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by William H. Benson

October 14, 2010

     Published in 1950, Nomads of the Longbow was an anthropological study of the Siriono, one of the tribes of eastern Bolivia, in the upper reaches of the Amazon River. A doctoral student named Allan R. Holmberg had lived with the Siriono between 1940 and 1942 and came away believing, and arguing in his book, that they were, “among the most culturally backward peoples of the world.”

     “No clothes, no domestic animals, no musical instruments, no art or design, and almost no religion,” he wrote. The Siriono were, Holmberg announced, representative of the most primitive of human beings, living unchanged for millennium, without technical or cultural skills.

     Even though Holmberg was correct that the Bolivian tribe was exceedingly primitive, he was mistaken that they had always lived that way. In the first ten pages of Charles C. Mann’s  recently-published book, 1491, he pointed out Holmberg’s error. “The Siriono were among the most culturally impoverished people on earth,” Mann wrote. “But this was not because they were unchanged holdovers from humankind’s ancient past but because smallpox and influenza laid waste to their villages in the 1920s.”

     The people that Holmberg lived with were the “survivors of a recently shattered culture,” due to an epidemic, and he was wrong to assume that they had always been “barefoot and starving.” They had not. Mann points to evidence that suggests that the tribes of eastern Bolivia had once built ingenious devices, weirs for raising and harvesting fish, as well as sophisticated mounds and causeways upon  their frequently flooded homeland.

     The story across the Americas for five centuries has been the same. Epidemics of disease have jabbed, like daggers, deep into the Native American communities of North and South America, often before the arrival of white Europeans into their homelands. When the whites finally did arrive, they were startled and then dismissive at what they observed—the pitiful and shocked remnants of the tribe.

     The Pilgrims arrived on the shores of New England in November of 1620 and established their village of Plymouth atop a former Wampanoag village called Patuxet. The sole member of Patuxet, Tisquantum, explained to the English that he had been captured and taken to Europe, and that when he returned five years later, Patuxet had evaporated. Mann wrote, “Scattered among the houses and fields were skeletons bleached by the sun.” The best diagnosis is that the Indians in Patuxet had suffered and died from viral hepatitis A, spread by contaminated food. 

     Christopher Columbus was the watershed. For all of that man’s achievements, his arrival on the shores of the New World in mid-October of 1492 spelled the beginning of a disaster, a calamity of immense proportions for the Native American tribes in the Western Hemisphere. “Holocaust” and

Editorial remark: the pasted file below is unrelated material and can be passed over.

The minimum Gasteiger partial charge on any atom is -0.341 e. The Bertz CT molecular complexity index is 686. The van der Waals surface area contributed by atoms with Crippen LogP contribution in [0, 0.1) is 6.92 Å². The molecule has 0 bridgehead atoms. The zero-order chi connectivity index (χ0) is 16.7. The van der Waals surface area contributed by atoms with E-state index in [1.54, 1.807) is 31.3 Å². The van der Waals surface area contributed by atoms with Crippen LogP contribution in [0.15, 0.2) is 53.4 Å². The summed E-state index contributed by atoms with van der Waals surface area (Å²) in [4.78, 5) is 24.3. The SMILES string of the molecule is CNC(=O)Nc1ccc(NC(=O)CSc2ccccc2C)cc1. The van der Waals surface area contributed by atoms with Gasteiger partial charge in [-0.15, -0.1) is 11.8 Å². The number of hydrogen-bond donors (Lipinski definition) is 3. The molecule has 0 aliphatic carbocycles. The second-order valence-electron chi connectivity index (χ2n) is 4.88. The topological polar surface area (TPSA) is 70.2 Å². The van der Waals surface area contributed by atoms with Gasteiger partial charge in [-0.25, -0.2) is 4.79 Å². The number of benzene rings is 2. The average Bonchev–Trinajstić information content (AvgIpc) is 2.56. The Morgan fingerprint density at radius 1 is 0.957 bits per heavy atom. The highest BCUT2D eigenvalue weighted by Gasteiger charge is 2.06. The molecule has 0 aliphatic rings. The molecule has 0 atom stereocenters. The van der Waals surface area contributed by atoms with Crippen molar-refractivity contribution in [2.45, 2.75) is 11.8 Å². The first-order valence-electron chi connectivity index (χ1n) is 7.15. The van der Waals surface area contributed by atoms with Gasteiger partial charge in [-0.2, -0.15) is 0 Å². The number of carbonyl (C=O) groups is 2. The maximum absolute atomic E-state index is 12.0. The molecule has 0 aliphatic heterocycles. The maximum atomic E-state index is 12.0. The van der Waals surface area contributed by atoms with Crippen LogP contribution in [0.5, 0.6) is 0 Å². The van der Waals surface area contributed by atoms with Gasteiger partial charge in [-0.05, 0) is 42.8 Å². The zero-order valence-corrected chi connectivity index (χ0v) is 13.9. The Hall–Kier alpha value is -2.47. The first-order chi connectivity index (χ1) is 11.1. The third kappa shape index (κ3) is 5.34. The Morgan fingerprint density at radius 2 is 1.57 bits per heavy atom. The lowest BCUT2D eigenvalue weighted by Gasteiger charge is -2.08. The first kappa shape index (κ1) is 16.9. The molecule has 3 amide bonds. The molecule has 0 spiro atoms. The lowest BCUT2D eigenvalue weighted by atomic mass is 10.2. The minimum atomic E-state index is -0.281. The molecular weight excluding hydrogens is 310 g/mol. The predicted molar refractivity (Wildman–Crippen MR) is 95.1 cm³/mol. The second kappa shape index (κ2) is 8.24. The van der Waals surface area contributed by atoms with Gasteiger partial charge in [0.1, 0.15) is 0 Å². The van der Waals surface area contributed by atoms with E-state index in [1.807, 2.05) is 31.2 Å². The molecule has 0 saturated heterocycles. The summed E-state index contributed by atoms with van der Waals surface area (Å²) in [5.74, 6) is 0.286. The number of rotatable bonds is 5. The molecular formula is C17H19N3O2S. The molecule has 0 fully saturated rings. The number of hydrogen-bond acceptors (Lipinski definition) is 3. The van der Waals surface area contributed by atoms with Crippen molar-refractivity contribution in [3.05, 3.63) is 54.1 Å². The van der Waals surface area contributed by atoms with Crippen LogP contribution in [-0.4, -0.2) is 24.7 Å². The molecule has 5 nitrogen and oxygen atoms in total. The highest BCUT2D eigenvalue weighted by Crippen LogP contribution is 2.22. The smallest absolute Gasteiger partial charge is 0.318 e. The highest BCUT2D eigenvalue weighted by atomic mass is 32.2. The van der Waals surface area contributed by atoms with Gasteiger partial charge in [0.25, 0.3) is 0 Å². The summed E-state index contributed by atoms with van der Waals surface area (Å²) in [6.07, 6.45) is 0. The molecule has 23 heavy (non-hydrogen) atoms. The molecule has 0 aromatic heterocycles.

“genocide” are loaded words, and Mann cautions against using them, because Columbus and his followers did not intend to more than decimate the Indians with biological weapons. But it did happen.

     Scholars may disagree as to how and when the first Indians arrived in North America, but those same scholars are in full agreement that the newcomers from Siberia “must have been small” in terms of numbers. Hence, their gene pool was limited, creating remarkable homogeneity, little diversity throughout the Americas. For example, virtually all South American Indians have Type O blood and 90% of North American Indians, but among Europeans it is more variable: A, B, AB, and O.

     Charles Mann underscores the idea that homogeneity does not necessarily indicate inferiority. Columbus and his fellow “Spaniards simply represented a wider genetic array. Asserting their superiority is like saying that the motley mob at a football game is somehow intrinsically superior to the closely related attendees of a family reunion.”

     Homogeneity though can be a good thing though. Prior to Columbus, the Native Americans knew nothing of “cystic fibrosis, Huntington’s chorea, newborn anemia, schizophrenia, asthma, and (possibly) juvenile diabetes,” diseases passed down from one generation to another.

     The trauma of such a high death-rate percentage must have traumatized those Native American tribes. Mann wrote, “Living in the era of antibiotics, we find it difficult to imagine the simultaneous deaths of siblings, parents, relatives, and friends.” Family bonds were severed, governing structures loosened, and survivors were suddenly quite alone.


     “Cultures are like books,” wrote the anthropologist Claude Levi-Strauss. “Each a volume in the great library of humankind.” In the sixteenth century,” Charles Mann wrote, after Columbus’s arrival, “more books were burned than ever before or since.” Again and again and again, for five centuries now a disease would reduce, diminish, or virtually obliterate a tribe to a primitive, culturally-backwards stature. It was and is a monumental human loss.